Abstract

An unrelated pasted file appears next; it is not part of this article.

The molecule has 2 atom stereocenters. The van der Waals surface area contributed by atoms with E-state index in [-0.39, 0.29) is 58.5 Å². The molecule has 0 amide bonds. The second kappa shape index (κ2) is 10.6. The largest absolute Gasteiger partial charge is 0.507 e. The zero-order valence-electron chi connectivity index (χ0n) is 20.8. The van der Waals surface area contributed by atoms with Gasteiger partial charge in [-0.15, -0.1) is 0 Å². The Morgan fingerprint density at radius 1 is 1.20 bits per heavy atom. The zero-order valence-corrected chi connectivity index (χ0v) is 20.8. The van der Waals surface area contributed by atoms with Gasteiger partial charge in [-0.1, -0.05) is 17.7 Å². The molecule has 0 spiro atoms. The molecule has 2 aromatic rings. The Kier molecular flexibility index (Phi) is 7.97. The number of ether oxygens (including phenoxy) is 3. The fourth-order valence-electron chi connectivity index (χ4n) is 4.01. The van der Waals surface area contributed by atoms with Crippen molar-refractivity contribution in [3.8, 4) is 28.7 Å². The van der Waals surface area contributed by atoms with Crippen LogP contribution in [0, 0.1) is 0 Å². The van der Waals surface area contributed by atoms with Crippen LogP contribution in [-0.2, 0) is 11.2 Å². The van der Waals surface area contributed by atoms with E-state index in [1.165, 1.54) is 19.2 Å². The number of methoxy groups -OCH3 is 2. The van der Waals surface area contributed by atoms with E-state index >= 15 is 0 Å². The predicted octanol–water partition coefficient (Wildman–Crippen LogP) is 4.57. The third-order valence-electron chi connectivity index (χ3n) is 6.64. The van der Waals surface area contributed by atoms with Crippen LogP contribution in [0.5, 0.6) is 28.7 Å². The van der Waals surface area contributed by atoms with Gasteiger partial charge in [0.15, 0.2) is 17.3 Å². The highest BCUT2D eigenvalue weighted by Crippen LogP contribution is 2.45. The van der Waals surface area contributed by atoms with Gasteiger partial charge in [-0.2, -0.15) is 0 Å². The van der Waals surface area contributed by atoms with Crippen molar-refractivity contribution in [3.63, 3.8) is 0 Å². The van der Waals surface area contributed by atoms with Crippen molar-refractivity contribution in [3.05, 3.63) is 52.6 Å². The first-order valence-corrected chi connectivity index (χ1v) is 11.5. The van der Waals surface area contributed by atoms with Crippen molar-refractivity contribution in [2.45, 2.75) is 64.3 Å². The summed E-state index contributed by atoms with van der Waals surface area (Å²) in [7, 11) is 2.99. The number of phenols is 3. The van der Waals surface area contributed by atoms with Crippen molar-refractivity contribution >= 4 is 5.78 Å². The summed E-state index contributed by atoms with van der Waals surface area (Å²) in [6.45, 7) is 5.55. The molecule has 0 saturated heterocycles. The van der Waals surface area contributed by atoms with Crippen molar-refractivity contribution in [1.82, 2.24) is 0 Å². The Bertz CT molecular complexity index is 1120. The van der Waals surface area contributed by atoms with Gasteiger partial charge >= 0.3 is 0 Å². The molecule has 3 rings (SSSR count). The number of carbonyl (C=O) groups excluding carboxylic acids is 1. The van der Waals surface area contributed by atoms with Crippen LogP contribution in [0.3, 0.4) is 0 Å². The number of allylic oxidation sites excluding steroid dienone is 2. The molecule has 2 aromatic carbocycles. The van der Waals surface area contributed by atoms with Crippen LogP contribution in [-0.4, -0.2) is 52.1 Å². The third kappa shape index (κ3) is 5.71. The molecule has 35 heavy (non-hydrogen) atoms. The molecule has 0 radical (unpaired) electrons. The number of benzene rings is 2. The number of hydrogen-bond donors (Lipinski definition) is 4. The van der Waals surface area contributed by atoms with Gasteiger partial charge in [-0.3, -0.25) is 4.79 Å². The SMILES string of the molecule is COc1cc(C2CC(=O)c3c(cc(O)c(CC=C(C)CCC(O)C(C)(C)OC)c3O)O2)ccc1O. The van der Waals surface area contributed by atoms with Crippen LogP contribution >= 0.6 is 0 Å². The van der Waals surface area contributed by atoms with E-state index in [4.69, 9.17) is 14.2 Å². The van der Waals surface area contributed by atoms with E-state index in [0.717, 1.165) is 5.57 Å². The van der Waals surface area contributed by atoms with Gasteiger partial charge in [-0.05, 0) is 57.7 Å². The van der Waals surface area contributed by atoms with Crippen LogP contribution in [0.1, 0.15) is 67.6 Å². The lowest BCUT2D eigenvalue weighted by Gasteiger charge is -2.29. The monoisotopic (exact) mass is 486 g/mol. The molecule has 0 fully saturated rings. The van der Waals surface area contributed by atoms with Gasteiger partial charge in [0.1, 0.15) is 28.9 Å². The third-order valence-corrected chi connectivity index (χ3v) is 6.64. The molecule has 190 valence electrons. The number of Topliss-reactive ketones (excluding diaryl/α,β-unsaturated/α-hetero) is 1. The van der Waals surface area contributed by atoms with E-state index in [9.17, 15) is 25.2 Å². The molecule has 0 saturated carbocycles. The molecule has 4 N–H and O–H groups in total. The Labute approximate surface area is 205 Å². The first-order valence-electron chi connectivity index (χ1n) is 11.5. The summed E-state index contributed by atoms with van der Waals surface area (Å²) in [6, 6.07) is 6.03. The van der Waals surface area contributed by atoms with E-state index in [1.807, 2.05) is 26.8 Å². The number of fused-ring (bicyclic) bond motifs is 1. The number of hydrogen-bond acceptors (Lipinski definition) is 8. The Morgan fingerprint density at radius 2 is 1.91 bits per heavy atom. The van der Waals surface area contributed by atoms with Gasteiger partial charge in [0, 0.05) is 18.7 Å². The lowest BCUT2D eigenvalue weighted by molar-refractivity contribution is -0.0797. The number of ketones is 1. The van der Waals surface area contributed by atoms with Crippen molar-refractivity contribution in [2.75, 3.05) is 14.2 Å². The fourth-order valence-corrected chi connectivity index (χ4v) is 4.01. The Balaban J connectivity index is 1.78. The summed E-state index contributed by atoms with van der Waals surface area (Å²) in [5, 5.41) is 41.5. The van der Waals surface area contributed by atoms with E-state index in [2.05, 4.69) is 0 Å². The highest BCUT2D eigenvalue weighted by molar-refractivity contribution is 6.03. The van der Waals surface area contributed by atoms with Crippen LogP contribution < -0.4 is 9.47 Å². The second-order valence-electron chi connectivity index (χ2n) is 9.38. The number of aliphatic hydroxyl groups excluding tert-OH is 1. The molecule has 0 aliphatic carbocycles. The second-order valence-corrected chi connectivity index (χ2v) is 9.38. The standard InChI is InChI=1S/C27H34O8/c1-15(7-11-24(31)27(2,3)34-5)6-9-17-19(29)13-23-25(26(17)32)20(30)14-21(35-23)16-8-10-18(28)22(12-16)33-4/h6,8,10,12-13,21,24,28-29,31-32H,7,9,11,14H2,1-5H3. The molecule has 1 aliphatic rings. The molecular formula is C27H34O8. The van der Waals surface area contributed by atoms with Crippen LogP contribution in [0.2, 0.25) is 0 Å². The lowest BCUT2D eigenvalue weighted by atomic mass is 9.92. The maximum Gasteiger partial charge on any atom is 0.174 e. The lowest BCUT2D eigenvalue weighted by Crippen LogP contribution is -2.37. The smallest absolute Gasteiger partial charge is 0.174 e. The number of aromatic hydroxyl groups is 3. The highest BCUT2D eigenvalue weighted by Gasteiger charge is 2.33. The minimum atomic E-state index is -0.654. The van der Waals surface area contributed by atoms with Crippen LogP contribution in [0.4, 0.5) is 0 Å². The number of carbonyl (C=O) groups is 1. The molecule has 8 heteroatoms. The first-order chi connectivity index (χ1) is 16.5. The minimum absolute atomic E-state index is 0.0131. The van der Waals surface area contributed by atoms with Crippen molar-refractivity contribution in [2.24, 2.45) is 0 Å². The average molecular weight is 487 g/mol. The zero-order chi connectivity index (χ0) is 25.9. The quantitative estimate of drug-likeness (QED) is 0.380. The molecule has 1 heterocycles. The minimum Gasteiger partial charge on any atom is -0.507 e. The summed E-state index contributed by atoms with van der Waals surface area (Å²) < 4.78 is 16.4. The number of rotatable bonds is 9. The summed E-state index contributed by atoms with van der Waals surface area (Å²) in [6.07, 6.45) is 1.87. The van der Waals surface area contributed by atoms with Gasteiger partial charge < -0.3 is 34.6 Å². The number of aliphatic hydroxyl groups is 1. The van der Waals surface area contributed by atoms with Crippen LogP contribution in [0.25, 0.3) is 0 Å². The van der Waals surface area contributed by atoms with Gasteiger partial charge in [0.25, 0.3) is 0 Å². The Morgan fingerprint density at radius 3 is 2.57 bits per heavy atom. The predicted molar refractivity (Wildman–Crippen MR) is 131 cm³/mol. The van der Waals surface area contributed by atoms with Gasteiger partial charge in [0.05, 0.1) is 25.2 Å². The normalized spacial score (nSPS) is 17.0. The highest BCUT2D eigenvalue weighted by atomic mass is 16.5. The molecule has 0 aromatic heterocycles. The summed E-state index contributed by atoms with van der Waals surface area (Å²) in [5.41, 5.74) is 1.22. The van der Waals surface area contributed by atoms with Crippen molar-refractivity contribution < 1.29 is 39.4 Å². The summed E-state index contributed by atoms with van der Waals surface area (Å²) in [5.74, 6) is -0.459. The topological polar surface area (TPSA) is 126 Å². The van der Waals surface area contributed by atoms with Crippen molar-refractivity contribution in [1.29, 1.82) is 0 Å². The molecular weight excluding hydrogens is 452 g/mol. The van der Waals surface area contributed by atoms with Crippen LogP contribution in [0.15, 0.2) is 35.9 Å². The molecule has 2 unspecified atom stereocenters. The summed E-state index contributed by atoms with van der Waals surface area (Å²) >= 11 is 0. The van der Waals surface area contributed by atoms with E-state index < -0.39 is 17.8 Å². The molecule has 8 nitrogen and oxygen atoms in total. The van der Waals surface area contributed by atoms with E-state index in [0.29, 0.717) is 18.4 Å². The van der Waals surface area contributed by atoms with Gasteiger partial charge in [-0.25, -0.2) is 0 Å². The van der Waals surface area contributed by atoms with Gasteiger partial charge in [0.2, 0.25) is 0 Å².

Hardness, modulus, and tear strength of PTMEG-based polyurethanes are mainly affected by the hard-segment (MDI/BDO) concentration. On the other hand, PTMEG molecular weight mainly influences low-temperature and dynamic properties. Resilience and hydrolytic stability are affected by both soft-segment concentration and chain length. PTMEG of narrow molecular weight distribution yields softer polyurethanes with considerably longer elongation at break. Broad molecular weight distribution is advantageous only at the lower molecular weight range (650 and 1000), giving rise to improved resilience and low-temperature performance. Polyurethanes made from PTMEG of low molecular weight (Mn≤1000⁠) have inherent drawbacks due to poor phase separation (high Tg) and limits in soft segment concentration (∼63% maximum for PTMEG 1000). The only advantage they offer is easier processability (lower viscosity and melting temperature). On the other hand, PTMEG above 2100 offers little property advantages and is more difficult to handle. Optimum overall polyurethane properties can be achieved with PTMEG in the molecular weight range of 1800 to 2100. It is conceivable that PTMEG-based polyurethanes made with different diisocyanates, curatives, curative/NCO ratios, or in the presence of triols or catalysts may show similar trends as the MDI/BDO formulations described in this study.

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